“HSBC has further retaliated against Plaintiff by terminating his employment,” according to a letter filed Monday afternoon in Manhattan federal court.

Last week, the 47-year-old Picarella filed to amend his lawsuit against the bank after being denied a bonus.

Since December, he had been kept from entering the bank’s Midtown office where he worked and, later, was unable to access bank computer systems, The Post had earlier reported.

Read on.

Chase Student Lending closing Tampa operations, leads to layoffs

JPMorgan Chase is shutting down its student lending line of business in Tampa.

Sixty-five workers will lose their jobs whenChase Student Lending exits the Tampa market, according to a Worker Adjustment and Retraining Notification filed March 26 with the Florida Department of Economic Opportunity.

The layoffs are expected to begin on May 25 for workers located at three Chase sites in Tampa: at 4900 Memorial Highway, 4919 Memorial Highway and 4915 Independence Parkway.

JPMorgan Chase (NYSE: JPM) decided in 2013 to get out of the student loan business. Competition from federal government programs and increased scrutiny from regulators limited Chase’s ability to expand the business, Reuters reported.

Read on.

Foreclosure victims to demand money from settlements

People who lost homes to foreclosure will rally Tuesday to demand they get a share of Delaware’s settlement money stemming from the 2008 financial meltdown.

Victims Stand Against Foreclosure Everywhere is hosting the event to gather support from public officials and to identify and connect victims of foreclosure.

“We still haven’t heard any definitive response to our pleas to legislators to fund programs [for foreclosure victims],” said Penny Dryden, a VSAFE organizer and executive director of the nonprofit Community Housing and Empowerment Connections. “We thought this might make a stronger pitch.”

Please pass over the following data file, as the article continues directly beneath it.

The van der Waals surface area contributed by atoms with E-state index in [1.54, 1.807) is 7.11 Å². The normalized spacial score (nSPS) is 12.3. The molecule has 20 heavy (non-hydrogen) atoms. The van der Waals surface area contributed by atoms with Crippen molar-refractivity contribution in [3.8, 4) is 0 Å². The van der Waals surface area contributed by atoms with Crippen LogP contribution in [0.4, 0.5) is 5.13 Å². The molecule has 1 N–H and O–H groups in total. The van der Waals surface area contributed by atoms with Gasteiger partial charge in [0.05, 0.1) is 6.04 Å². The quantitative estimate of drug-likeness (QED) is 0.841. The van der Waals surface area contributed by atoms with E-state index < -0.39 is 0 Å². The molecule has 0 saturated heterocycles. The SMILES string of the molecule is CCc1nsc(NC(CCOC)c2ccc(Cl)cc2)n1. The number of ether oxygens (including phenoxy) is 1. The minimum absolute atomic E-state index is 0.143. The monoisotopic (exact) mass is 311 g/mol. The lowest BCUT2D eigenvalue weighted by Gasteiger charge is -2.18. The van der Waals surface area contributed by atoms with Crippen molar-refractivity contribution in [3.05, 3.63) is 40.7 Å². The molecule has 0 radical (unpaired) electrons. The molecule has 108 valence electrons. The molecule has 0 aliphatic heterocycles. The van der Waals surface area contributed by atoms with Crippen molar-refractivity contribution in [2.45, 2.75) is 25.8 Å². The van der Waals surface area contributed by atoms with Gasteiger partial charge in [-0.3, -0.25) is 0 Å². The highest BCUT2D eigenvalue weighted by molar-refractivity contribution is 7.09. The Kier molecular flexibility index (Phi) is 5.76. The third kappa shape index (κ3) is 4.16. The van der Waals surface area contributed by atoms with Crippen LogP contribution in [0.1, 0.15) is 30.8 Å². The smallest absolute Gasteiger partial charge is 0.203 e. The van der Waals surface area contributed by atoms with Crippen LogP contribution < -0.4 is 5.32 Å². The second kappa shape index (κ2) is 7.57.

Read on.

Nomura, RBS ‘crap’ emails come into play in $1 billion mortgage bond trial

NEW YORK (Reuters) – In 2007, a Royal Bank of Scotland Group Plcemployee emailed his boss with his view of a sample of mortgages underlying a bond that the bank was underwriting: “This one is crap.”

Asked about it this week in Manhattan federal court, Brian Farrell, the employee, said he did not recall the deal. But a U.S. regulator cited the email as evidence that Nomura Holdings Inc <8604.T> and RBS made false statements about mortgage securities they sold to Fannie Mae and Freddie Mac.

The email and others like it are part of a $1.1 billion lawsuit by the Federal Housing Finance Agency against Nomura and RBS that went to trial this month. The messages add to a litany of arguably embarrassing electronic musings by bank employees that have resurfaced in litigation over the 2008 financial crisis.

Private plaintiffs and U.S. regulators alike have seized upon internal emails from the likes of JPMorgan Chase & Co and Deutsche Bank AG calling the mortgage products they sold investors “lemons,” “junk,” and “pigs.”

Read on.

Sen. Warren To Big Banks: ‘Bring It On’

Go Elizabeth!

Law360, New York (March 30, 2015, 9:36 PM ET) — Speaking to a packed house in a New York City bookstore Monday night, Sen. Elizabeth Warren, D-Mass., responded to reports that America’s unhappily-regulated financial industry was threatening to pull campaign funding from Democrats in Congress by telling the banks to “bring it on.”

In an hourlong appearance to promote the paperback release of her autobiography, “A Fighting Chance,” Warren answered audience questions about the rumor as well as reiterating her stance on the ongoing talks to create a trade agreement between the U.S. and the Asia-Pacific…

Source: Law360